Soul Searching: The Religious and Spiritual Lives of American Teenagers

By Christian Smith; Melinda Lundquist Denton | Go to book overview

Appendix C. Interviews Methodology

The second phase of the data collection of the National Study of Youth and Religion (NSYR) involved in-depth personal interviews with 267 teens. The purpose of the interviews was to provide extended follow-up discussions about teens' religious, spiritual, family, and social lives. The questionnaire followed closely and expanded on the topics that were included on the NSYR telephone survey. All interviews were conducted in person and were digitally recorded (except in three cases in which the interviews ran long and because of schedule constraints had to be completed over the phone; two other interviews were conducted over the phone in their entirety). Interviews lasted an average of two hours each and ranged from about 1.5 to 3 hours long. Teens were given a $30 cash incentive to complete the interviews. The majority of the in-person interviews were conducted between March 2003 and August 2003, with a final few completed as late as January 2004. All interview subjects were selected from among the 3,370 teens who completed the NSYR telephone survey. At the conclusion of that survey, teens were asked if we could contact them again in the future. More than 98 percent of the survey respondents agreed to be contacted again in the future.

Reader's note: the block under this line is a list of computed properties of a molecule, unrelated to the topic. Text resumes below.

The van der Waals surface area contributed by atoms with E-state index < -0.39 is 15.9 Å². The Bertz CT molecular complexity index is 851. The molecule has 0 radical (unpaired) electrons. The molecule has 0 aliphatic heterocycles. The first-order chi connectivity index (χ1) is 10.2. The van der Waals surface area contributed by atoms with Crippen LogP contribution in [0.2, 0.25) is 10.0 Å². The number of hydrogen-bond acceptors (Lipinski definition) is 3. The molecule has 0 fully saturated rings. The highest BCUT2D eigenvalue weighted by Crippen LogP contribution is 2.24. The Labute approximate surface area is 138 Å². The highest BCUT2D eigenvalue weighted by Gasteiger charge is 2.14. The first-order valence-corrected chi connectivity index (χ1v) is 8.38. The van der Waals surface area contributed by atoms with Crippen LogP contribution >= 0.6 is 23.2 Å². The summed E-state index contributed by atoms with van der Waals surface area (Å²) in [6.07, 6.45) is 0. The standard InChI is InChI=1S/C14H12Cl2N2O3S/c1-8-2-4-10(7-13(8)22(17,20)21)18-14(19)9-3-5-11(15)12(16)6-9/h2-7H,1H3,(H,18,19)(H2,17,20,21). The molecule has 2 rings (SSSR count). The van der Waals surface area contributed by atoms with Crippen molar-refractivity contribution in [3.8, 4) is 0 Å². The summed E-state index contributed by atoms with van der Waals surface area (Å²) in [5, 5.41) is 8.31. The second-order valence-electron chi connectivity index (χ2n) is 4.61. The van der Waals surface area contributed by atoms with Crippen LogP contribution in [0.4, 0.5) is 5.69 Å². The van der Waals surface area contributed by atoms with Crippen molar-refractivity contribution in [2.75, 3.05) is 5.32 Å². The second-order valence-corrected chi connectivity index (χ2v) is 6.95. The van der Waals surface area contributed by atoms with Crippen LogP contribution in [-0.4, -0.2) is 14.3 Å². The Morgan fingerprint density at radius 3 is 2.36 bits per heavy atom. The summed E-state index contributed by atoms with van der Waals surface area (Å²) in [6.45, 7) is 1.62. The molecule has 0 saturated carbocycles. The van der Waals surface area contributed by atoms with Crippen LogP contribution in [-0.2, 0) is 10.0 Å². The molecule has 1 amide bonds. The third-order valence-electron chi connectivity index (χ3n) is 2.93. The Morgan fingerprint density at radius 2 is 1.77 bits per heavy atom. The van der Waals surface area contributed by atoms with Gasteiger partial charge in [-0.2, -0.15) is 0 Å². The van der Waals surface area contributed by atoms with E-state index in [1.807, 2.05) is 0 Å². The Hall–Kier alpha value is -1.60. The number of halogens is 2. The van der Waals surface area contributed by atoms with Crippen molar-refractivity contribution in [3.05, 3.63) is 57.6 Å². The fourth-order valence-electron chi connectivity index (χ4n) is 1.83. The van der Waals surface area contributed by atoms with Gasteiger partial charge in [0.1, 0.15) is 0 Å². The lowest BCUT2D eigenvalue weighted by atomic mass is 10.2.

The interviewees were selected from the telephone survey respondents using a stratified quota sample. Rather than a nationally representative sample, we wanted interviewed teens to represent a range of demographic and religious characteristics in order for us to be able to draw substantive conclusions about the variety of teen experiences in the United States. Therefore, the interview sample was drawn taking into account the following demographic characteristics: region, urban/suburban/rural, age, sex, race, household income, religion, and school type. We attempted to achieve a balance in each of these areas. We also oversampled

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